An Oamaru teenager who became so addicted to synthetic cannabis he resorted to illegal activities to fuel the habit, wants to use his story to warn others.
The 16-year-old, who has been clean for almost seven months, will not be named due to the sensitive nature of his story and to protect his family.
It was almost two years ago that he tried synthetic cannabis for the first time. He had just turned 15 and gave it a go because that was what everyone else was doing.
"Just because all of my other friends were smoking it and I just thought I'd give it a try," he said.
"I started smoking it, along with marijuana, it gave me that escape, that's all it was and then everything turned to custard."
He enjoyed it, so he kept using it and the addiction began.
Although he was too young to buy the product from local dairies, he had associates over the age of 18 who would buy it for him.
It started slowly. Initially, he was having a couple of bongs of it a day, that turned into a packet a day, and before he knew it he was smoking six bags daily.
At $20 a packet, he was spending $120 a day to fuel the habit. That's when the crime started.
Come midnight, he would sneak out and break into cars. He and police estimate he broke into more than 300 vehicles under the influence of synthetic cannabis.
"I would break into cars, steal cars, steal things from inside the cars just to try and get some money so I could pay for it."
His health deteriorated and he began to hang out with the wrong people.
"Next thing I knew the police came around to my house," he said.
But that did not stop him and his offending continued for another month, or so. At his lowest, he was stealing a car and travelling at 200km/h through Timaru.
His mother watched him get worse during his 18-month addiction and said the affect it had on the family was "huge".
"He started becoming quite isolated from his family and his mood, temperament all changed," she said. "At the time I didn't realise how much, or what exactly he was doing. You could just see all of the changes in him.
Last November, he finally got help, but it was a struggle to get him the care he needed, his mother said.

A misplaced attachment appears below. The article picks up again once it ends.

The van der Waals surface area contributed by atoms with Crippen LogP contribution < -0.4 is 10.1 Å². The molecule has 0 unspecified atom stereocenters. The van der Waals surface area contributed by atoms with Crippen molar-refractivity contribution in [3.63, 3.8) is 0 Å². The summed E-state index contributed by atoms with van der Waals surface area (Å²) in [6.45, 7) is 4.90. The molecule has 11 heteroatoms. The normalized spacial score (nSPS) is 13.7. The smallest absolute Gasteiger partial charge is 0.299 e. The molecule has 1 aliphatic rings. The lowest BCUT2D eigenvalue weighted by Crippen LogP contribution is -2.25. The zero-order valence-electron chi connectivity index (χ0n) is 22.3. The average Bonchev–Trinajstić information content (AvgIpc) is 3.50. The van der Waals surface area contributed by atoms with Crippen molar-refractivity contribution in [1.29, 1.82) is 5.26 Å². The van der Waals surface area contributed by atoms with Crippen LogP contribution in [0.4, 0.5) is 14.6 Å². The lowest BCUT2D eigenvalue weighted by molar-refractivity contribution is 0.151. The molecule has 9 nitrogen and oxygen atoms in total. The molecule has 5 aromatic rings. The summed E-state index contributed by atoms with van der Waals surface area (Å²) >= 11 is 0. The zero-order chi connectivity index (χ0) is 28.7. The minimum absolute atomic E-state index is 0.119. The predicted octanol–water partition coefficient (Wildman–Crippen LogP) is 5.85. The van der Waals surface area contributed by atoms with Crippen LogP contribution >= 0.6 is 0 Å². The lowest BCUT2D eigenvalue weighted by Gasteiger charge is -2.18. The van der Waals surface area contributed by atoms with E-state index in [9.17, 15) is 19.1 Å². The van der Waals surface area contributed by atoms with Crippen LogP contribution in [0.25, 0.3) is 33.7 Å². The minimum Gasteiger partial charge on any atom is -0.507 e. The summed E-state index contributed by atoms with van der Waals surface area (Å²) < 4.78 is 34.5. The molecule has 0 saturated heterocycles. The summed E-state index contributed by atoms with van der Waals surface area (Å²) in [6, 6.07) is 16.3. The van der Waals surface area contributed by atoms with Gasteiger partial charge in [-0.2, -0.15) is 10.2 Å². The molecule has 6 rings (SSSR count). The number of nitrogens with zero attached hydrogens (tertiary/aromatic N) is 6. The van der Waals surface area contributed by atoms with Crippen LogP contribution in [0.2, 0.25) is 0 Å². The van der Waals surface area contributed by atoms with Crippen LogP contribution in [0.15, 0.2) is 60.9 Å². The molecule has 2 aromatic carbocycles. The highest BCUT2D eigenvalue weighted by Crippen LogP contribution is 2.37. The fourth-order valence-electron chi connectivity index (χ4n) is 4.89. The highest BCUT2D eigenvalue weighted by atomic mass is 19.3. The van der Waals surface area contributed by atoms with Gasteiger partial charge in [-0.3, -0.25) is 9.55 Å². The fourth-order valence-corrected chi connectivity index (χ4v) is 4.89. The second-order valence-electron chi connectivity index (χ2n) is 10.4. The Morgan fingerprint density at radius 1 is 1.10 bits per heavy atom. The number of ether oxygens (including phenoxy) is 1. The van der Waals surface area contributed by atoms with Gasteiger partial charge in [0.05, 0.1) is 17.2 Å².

"I went to Mental Health because he was starting to show signs of paranoia, believing that there were things happening that weren't happening, almost to the point of psychotic and he needed help," she said.
It was not easy to get help, his mother said, and during the waiting time he got worse but she was pushy and eventually he got the rehabilitation he needed.
"You've got to push," she said.
When he was admitted to hospital, doctors commented on his high potassium levels - all linked to the synthetic drugs.
"They said I would've had to have eaten 3000 bananas to get a level that high," he said.
He was at the psychiatric hospital for nine weeks and was "very sick".
After leaving hospital things were looking up. He found a flat, got a girlfriend, started a course and life was good. But the effects of the synthetic drugs reared their heads again and he relapsed.
"I had major withdrawal symptoms and that's when I realised I was addicted to it. They say you can't get addicted to it, but you can, that's for sure," he said.
"I had suicidal thoughts, I thought people could hear what I was thinking. I thought that the dog was talking to me."
He's seven months sober, but he's still on medication as he continues to suffer withdrawal.
"[Synthetic cannabis] has destroyed his mental wellbeing. We're hoping that he will get better over time, but it's just a gradual thing, he's not going to get better overnight," his mother said.
He sees a psychiatrist once a fortnight and will do so until 2016.
Mostly, it's affected his social development. His mother has seen her once-outgoing teenager, now struggle to cope being around large groups of people.
"I can't socialise, I have panic attacks," he said.
He gets constant twitches in his leg, which his doctors link to synthetic cannabis use.
While he is still suffering, he's not dwelling on the past, instead thinking of it as life experience and a learning curve.
"It's been really tough, but I've managed to be able to get through it and stop, but unfortunately, the long-term effects are still being shown," he said.
- The Oamaru Mail